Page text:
Anyway, its one of those times when everyone thinks differently. And differences should be applauded. A debate is always going to be a debate. As they said on the pre-show, I woud actually prefer to see Nye & Ham (or perhaps another creationist) sit down and just talk to each other for an hour and a half, Rather than these timed pre-written speeches. And maybe propery listen to the other side.

     

    I agree with both of them and disagree with both of them. I agree with Alberta & disagree with Alberta. God (or in an atheists case man/genes/evolution) made me into an individual with my own ideas, I just think people shoud be able to come together and really listen to one another. :)

     

    ETA: P.S. As for the Land Bridge, maybe there was none. maybe God decided he wanted to create Kangaroos afterwards. The earlier Kangaroo Ancestors were HUGE, maybe it didn't take them long to bounce across (sort of like a hummer or monster truck lol) Maybe kangaroos came from horses who came from primordial soup, maybe the Aboriginals ancestor brought some here. I don't know. Perhaps people should ask Ken Ham till he gives an answer, or email the biologist.

     

    I used to love Kangaroos, then one day DH pointed out there claws. Its scared me ever since. Still love wallabies though. I think I only live on this earth once (that I know of anyway), so I'm going to go play with my kids :D And the rest shall follow naturally..

     

    Found a picture "Procoptodon":

     

    http://sa.apana.org.au/~paulc/NaraCaves03.JPG

  9. I did get a little buzzy over the fact both of them tended to skirt questions and come out wither rather long drawn talks that didn't answer the Q&A's. Like asking Ham if it was proved beyond a doubt the world is older than 10,000 years would he still have faith in God? (I may have twisted the question a little here, but I think I'm getting across the main thought) and he turned his answer into a "how it couldn't be wrong, because, the Bible."  I would of taken the question at face value and said

     

    "Well, whilst I believe all evidence points to a young-earth model of creation, should it somehow turn out that that is somehow untrue or has been mis-translated in the passage of time, it would not change my faith in God, nor my understanding or faith in the Bible. It would actually cause my faith to be that much stronger and let me look in a new light at the wonder that is in the Bible and how that relates to our current understanding of our glorious world. The changing face & thought of mainstream science would not change my own personal beliefs and faiths, but may help me make new conenctions with the Bible & God. But in my mind and evidence I have viewed, the world is 6,000 years old, as it reads in the Bible"

     

    The above would of pretty much answered the question, given his view (actually its more of a his/mine meshed view, as I was writing it as an example, not for quoting) and all the thoughts across. instead his answer left me confused and didn't answer the question in my mind.

     

    Then again, I have a really open mind, so I see things that pretty much doesn't/cannot happen in the everyday. Even I'm afraid to question/talk/debate on the thoughts inside my head to others, I think this is the first time I have done anywhere near it.

     

    I think the one thing I got from either man (and that I agree with was):

     

    Bill: "We need scientists" Yes, that is true. We need lots of scientists who observe unbiasedly. It is our job as parents to encourage that. Ken Ham tends to inject his opinion as a kind of fact, which is wrong. Facts are facts, opinions are opinions, It is okay to express your opinion, as long as it is listed as so. At the same time we are human, and therefore we are prone to errors, which is fine, nobody is perfect. We need children who understand the scientific method and preferably a world in which most children understand at least basic science & associated principles. The best way (I believe) to encourage children towards science is 3rd grade and under keeping it fun, science kits, experiment, hands on, observable science. Nature Study, making their own playdough, baking, cooking, observing, more observing, even from a young age children can "draw" their results or give them an old tape recorder and they can record their experiments to be dictated/written down by you later (you could even do it in Startwrite, so it would cover handwriting also.)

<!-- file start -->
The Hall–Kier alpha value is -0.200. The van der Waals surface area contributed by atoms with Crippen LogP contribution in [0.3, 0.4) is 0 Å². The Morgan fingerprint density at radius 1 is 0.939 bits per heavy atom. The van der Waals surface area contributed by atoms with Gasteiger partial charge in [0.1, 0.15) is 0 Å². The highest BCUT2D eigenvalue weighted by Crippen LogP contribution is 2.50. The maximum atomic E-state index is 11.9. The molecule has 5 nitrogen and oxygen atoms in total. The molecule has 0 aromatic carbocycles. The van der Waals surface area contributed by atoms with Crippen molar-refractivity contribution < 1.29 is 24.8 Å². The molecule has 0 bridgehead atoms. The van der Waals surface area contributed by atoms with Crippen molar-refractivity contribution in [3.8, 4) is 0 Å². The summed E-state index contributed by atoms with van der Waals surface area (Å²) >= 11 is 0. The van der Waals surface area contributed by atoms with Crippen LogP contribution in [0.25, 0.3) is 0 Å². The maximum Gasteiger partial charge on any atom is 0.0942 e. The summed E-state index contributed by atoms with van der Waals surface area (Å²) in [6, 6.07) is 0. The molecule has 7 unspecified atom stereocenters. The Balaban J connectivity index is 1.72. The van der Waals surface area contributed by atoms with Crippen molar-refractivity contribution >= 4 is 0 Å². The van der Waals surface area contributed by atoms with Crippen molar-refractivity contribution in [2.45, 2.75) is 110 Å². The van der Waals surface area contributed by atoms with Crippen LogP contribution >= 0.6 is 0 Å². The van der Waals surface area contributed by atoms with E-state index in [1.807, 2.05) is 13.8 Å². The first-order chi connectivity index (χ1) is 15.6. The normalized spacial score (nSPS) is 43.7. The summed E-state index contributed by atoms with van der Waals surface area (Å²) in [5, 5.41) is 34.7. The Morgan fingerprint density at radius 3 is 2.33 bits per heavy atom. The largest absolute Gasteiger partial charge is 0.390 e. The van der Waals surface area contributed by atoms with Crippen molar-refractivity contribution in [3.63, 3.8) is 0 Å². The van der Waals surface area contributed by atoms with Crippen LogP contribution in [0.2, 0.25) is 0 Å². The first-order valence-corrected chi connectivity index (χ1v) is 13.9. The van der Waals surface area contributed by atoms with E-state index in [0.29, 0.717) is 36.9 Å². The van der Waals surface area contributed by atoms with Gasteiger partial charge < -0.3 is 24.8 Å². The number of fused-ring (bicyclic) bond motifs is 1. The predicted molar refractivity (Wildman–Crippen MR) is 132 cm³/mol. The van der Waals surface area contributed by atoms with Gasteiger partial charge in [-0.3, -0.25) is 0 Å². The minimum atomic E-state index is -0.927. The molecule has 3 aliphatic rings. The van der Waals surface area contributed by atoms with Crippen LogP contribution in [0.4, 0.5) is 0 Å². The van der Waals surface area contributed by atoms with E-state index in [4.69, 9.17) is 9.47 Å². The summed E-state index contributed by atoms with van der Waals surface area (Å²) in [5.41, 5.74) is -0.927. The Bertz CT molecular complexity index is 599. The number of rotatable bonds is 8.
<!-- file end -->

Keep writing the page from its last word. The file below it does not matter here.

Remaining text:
Ken: "Scientists who are afraid to say anything about their doubts" Yes, we live in a world where not moving with the herd will get you ridiculed, exploited or not taken seriously again. If these scientists speak out, they could end up with demotions or their papers not taken seriously. So everyone remains quiet on the fact of any doubts. As I said above "I am afraid to talk to others about my beliefs (or questions thereof). I was originally Anglican, but when I started questioning the status quo and asking questions about everything, I was made to feel uncomfortable and awkward till eventually as an early teen, I lieft the Church. I have hopped from place to place since then, eventually in the time when I met DH and was more of a "I believe in a Higher power" and that I loved Nature. My sister-in-law (who is Christian) called me Satan and refused to come to my wedding convinced somehow that I would be jumping over fire or some such nonsense. I am now UU, and read through various things from all a manner of faiths but mostly focusing on Christian & Catholic faiths, I "chose" UU simply because I wanted something that was always there, something that if I questioned something or changed a certain point in my beliefs, would not exile, excommunicate, exit or any other "e's" me. People should not be afraid to question, to think, to share, to listen and learn from others.